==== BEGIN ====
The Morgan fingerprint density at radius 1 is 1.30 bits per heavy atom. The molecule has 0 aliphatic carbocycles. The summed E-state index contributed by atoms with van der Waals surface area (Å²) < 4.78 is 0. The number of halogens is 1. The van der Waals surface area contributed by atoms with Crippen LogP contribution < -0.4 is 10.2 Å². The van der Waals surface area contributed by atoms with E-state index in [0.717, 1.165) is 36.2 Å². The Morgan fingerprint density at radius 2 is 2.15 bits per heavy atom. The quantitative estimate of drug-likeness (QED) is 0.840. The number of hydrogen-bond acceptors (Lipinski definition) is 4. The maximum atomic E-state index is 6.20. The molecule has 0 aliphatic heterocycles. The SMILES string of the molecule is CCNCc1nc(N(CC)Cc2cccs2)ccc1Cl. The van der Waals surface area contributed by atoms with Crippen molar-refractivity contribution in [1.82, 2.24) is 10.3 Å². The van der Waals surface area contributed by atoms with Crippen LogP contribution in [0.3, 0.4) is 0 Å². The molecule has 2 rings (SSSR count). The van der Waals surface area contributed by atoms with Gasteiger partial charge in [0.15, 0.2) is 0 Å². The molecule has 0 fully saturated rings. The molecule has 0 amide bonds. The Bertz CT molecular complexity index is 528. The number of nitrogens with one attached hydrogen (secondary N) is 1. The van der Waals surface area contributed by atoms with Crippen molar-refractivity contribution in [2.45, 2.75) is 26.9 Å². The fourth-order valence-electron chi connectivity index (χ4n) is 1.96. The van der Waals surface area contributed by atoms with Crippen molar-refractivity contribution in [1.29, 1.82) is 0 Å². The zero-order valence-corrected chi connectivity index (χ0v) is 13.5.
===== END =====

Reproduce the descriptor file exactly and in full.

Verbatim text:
The Morgan fingerprint density at radius 1 is 1.30 bits per heavy atom. The molecule has 0 aliphatic carbocycles. The summed E-state index contributed by atoms with van der Waals surface area (Å²) < 4.78 is 0. The number of halogens is 1. The van der Waals surface area contributed by atoms with Crippen LogP contribution < -0.4 is 10.2 Å². The van der Waals surface area contributed by atoms with E-state index in [0.717, 1.165) is 36.2 Å². The Morgan fingerprint density at radius 2 is 2.15 bits per heavy atom. The quantitative estimate of drug-likeness (QED) is 0.840. The number of hydrogen-bond acceptors (Lipinski definition) is 4. The maximum atomic E-state index is 6.20. The molecule has 0 aliphatic heterocycles. The SMILES string of the molecule is CCNCc1nc(N(CC)Cc2cccs2)ccc1Cl. The van der Waals surface area contributed by atoms with Crippen molar-refractivity contribution in [1.82, 2.24) is 10.3 Å². The van der Waals surface area contributed by atoms with Crippen LogP contribution in [0.3, 0.4) is 0 Å². The molecule has 2 rings (SSSR count). The van der Waals surface area contributed by atoms with Gasteiger partial charge in [0.15, 0.2) is 0 Å². The molecule has 0 fully saturated rings. The molecule has 0 amide bonds. The Bertz CT molecular complexity index is 528. The number of nitrogens with one attached hydrogen (secondary N) is 1. The van der Waals surface area contributed by atoms with Crippen molar-refractivity contribution in [2.45, 2.75) is 26.9 Å². The fourth-order valence-electron chi connectivity index (χ4n) is 1.96. The van der Waals surface area contributed by atoms with Crippen molar-refractivity contribution in [1.29, 1.82) is 0 Å². The zero-order valence-corrected chi connectivity index (χ0v) is 13.5.